I assumed by the time I stepped my soggy foot into the packed store, my kids would begin their tantrums and their attempt to escape the cart.
But, guess what? They were angels. I couldn’t believe it. Then, at check out, they couldn’t find the price on the pants I wanted, and gave me a discount on them.
Then, on the way home, the traffic was lighter and Rori eventually fell asleep. The rain slowed to a drizzle and we all made it into the house before it began pouring again.

God is good.

The rest of the day was the usual grind, coupled with preparing my homeschooling lessons. Speaking of homeschool, I finally received the Teaching Textbooks for Nate’s Math this year and Bubba received his Calculus book.

Just for the record, I hate math. Better them than me. ha!

Sorry there was no rhyme or reason for this post.  It was completely random, and I sort of like it that way.  I’m tired of planning all my posts…this blog is supposed to be my journal so I may as well begin treating it like one. 

Until next time,
Elizabeth

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It’s That Time Again // Homeschooling

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I sat down a couple of weeks ago, gazed at my calendar, and gulped, “Crap!”  This is code for, holy-crap-there-is-so-much-to-do-before-school-starts!  It goes beyond jamming your cart through the store on the no tax holiday for school supplies.  Nope.  Homeschool moms get to worry about planning a whole curriculum.  A curriculum based on your child’s strengths and needs to get ahead in their education.  No pressure, right?  Eeee Gads! 
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At some point during my adult-hood, I had made the postulation that I was finished with school.  The parenting books I read during my first pregnancy failed to mention that as long as my children are learning, I too, am expected to repeat grades K-12 along side of them.  It never ends, the learning process.  I now understand why my grandfather once told me, “I’m not going to help you with your homework! I’ve already been to school, college, and raised four boys.” 
Grandpa, where ever you are, I get it. 
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Any way.  We realized last years program choice was a bad choice.  What does that mean?  It means I had to do a lot of research.  As in days and hours of research.  But I finally have it all ordered and it will be dribbling in over the next two weeks.  Just enough time for me to review it all, set it all up, and get some organization in place.
In the mean time, I did take advantage of the no-tax holiday, and jammed my cart through the cluster of moms and kids at Target, and bought a few things we will be needing this school year.  Wish me luck, and hopefully this experience will strengthen my patience.  Maybe that’s why God has me doing this…to teach me to be more patient.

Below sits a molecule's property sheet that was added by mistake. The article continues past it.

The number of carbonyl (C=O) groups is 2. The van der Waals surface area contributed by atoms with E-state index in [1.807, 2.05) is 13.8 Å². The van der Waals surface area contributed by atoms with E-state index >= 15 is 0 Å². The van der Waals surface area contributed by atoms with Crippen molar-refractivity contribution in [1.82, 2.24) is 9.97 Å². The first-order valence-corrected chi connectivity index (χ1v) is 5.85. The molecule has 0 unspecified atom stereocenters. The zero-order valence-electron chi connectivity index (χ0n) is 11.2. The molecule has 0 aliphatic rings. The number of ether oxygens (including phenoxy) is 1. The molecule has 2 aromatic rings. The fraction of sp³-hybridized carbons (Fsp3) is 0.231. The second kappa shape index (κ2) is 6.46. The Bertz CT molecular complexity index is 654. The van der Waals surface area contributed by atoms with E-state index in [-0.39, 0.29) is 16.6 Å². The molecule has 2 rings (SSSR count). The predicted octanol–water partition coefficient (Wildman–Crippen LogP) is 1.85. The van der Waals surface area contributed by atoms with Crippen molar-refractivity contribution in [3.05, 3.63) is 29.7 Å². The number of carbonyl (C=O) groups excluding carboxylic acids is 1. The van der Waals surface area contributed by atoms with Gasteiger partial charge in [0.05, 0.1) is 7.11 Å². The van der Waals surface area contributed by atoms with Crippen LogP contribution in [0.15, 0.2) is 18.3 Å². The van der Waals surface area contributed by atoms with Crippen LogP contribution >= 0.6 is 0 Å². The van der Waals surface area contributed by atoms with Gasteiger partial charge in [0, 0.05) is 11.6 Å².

Evidence that…TKWH

TKWH (The Kids Were Here) are in the words of Brenna Peterson
I was looking forward to documenting a new aspect of our lives, which I gave little (or no) attention to with the camera. Yet it is such a significant part of our everyday. These left-behind toys, the messes, the food, the strewn about clothes; some days, I think they’re staring me in the face, laughing. You vacuumed? ha! You just emptied the sink? Too bad! The entry way has been cleared of shoe piles & coat mountains? Nope, not today!”
I first heard about this through the blogger of Mama Daze and really wanted to jump on the TKWH bandwagon.  So, periodically, I will be posting a group of random pics that is proof of the torture the kids put my house through.  Just kidding about that last part.  Sort of.  Hah!!
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Just a little thought about the grapes; I think my toddler is OCD.  He has been doing this since he was a baby!  He must get it from his father!

A Throw

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I started working on my throw and so far, I’ve only experienced one hitch.  It was the  cast on method.  I had never used the long tailed cast on before and it took a few tries to get it down.  Once I figured it out, it proved to be a very efficient method.  I’m actually a little further along than what is pictured, but, I had already taken this set of photos a week ago and decided I may as well use them!